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New NACCHO Study Shows Over a Doubling of Local Health Department Immunization Spending with Increases in Innovative Service Delivery and Outreach

The National Association of County and City Health Officials (NACCHO), the voice of over 3,300 local health departments across the country, recently released its 2023 Immunization Profile Study, showing that average expenditures more than doubled between fiscal year 2020 and fiscal year 2021, and remained constant throughout fiscal year 2022. Immunization activities have also increased, including a 34% uptick in local health departments conducting immunization-related outreach efforts over the past five years. Local health departments reported shifts in how they provide immunization access, with expanded clinic hours, use of mobile clinics, and more offering school-based immunization clinics. These changes mark important steps to increase immunization access across the country and the need for long-term support in the post-pandemic era.

The report underscores the challenges faced by local health departments since the pandemic and the need for augmented workforce capacity, improved outreach efforts to combat the rise of vaccine hesitancy, and increased investments in data modernization.

The Immunization Profile Study data show both point-in-time information, as well as longitudinal change since 2017, about local health departments’ immunization infrastructure, services, and priorities. Some key findings include:

Immunization Workforce Capacity – Half of local health departments reported limited staffing as a key challenge in conducting immunization-related services, despite the recent growth in the overall workforce driven by COVID-related funding, as reported by the 2022 National Profile of Local Health Departments Study.

  • Between 2017 and 2023, the proportion of local health departments with six or more full-time equivalents (FTEs) dedicated to immunization nearly doubled, rising from 18% to 34%. However, in 2023, local health departments had an average of only one-third of an FTE per 10,000 people in their jurisdiction. Although some agencies experienced an increase in immunization staffing, this growth is likely insufficient to meet their communities’ needs.
  • Additionally, over the past five years, local health departments reported allocating more staff time to immunization-related activities. Approximately 45% of local health departments reported spending an average of more than 20 hours per week on immunization services, an increase from 34% in spending the same amount of time in 2017.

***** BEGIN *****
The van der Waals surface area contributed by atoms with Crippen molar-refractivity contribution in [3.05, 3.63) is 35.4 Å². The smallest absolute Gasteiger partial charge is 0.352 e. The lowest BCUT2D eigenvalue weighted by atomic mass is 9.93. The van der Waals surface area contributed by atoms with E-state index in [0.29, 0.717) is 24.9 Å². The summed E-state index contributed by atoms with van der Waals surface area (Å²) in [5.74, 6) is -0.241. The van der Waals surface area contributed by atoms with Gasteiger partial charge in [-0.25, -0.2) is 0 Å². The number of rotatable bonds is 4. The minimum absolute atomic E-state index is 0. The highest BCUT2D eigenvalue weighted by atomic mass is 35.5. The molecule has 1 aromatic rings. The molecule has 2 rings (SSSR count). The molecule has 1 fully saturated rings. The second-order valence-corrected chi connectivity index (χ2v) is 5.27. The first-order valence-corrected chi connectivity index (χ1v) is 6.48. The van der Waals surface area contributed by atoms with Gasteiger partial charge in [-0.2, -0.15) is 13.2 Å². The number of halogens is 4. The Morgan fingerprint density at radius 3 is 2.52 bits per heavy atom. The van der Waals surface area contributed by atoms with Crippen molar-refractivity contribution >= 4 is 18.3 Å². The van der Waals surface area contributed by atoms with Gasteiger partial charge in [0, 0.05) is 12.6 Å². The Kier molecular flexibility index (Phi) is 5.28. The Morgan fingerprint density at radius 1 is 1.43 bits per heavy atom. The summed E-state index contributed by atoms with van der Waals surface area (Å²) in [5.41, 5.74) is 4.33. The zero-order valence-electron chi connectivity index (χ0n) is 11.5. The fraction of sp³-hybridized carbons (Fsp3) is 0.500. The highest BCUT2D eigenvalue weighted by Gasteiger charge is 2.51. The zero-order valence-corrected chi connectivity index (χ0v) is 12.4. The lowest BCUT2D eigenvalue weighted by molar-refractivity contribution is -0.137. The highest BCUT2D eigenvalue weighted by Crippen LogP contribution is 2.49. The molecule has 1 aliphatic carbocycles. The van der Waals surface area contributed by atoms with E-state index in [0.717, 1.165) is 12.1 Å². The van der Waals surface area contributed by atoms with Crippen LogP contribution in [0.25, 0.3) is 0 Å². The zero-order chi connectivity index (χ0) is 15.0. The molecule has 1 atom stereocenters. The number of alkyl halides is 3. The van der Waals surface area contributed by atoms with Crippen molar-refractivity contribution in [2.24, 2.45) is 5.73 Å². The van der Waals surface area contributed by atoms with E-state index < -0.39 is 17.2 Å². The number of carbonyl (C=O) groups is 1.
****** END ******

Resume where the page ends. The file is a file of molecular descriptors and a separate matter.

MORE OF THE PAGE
Vaccine Uptake and Access  Among local health departments’ top immunization-related priorities for the next three years are increasing vaccine uptake by bolstering vaccine confidence for youth, ages 5-18 (41%), and early childhood immunizations under 5 (39%), and conducting educational outreach efforts with community partners (37%).

  • Local health departments most frequently improved access to routine immunizations by expanding or newly implementing clinics in community settings (42%) or increasing their walk-in hours/flexible hours of operation (41%).
  • Approximately half of local health departments also partnered with either health care providers or community leaders to improve vaccination uptake.
  • The proportion of local health departments using social and/or traditional media for outreach increased to 90% in 2023 compared to 67% in 2017.
  • Despite the increased activities to expand access and messaging, most local health departments (82%) still reported that vaccine hesitancy was a barrier to conducting immunization-related activities.

COVID-19 Immunizations – Local health departments were key players in vaccinating against COVID-19 by more than doubling their spending on immunization activities and increasing access in under-resourced areas.

  • In the 2022 calendar year, 93% of local health departments provided COVID-19 vaccines to adults and 87% provided them to children and youth. On average, local health departments spent 15% of their time administering these vaccines.
  • Average local health department spending on immunization increased during the COVID-19 pandemic – more than doubling from $267,000 in FY2020 to $606,000 in FY2021. Average expenditures in FY2022 were $626,000 – an estimated 5% of average overall spending based on 2022 Profile Study data.
  • Approximately half of local health departments increased their walk-in/flexible hours of operation (51%) or clinics in community settings (48%) to improve COVID-19 vaccine access. Meanwhile, three in five local health departments increased resources to underserved areas or partnered with health care providers or community leaders to increase uptake of COVID-19 vaccinations.

Immunization Data Capacity – Investing in data capacity ensures that local health department efforts are targeting under-vaccinated populations and addressing the motivations behind vaccine hesitancy; however, challenges in data capacity remain.

  • Despite large federal investments in recent years on public health data modernization, more than half of local health departments used paper records to manage immunization records and vaccine inventory, and 41% reported that interjurisdictional data sharing was a key barrier to their work.
  • Fewer prioritized improving data systems to understand coverage rates (13%), collecting data on community attitudes about vaccine uptake (12%), or updating their immunization information systems (8%).

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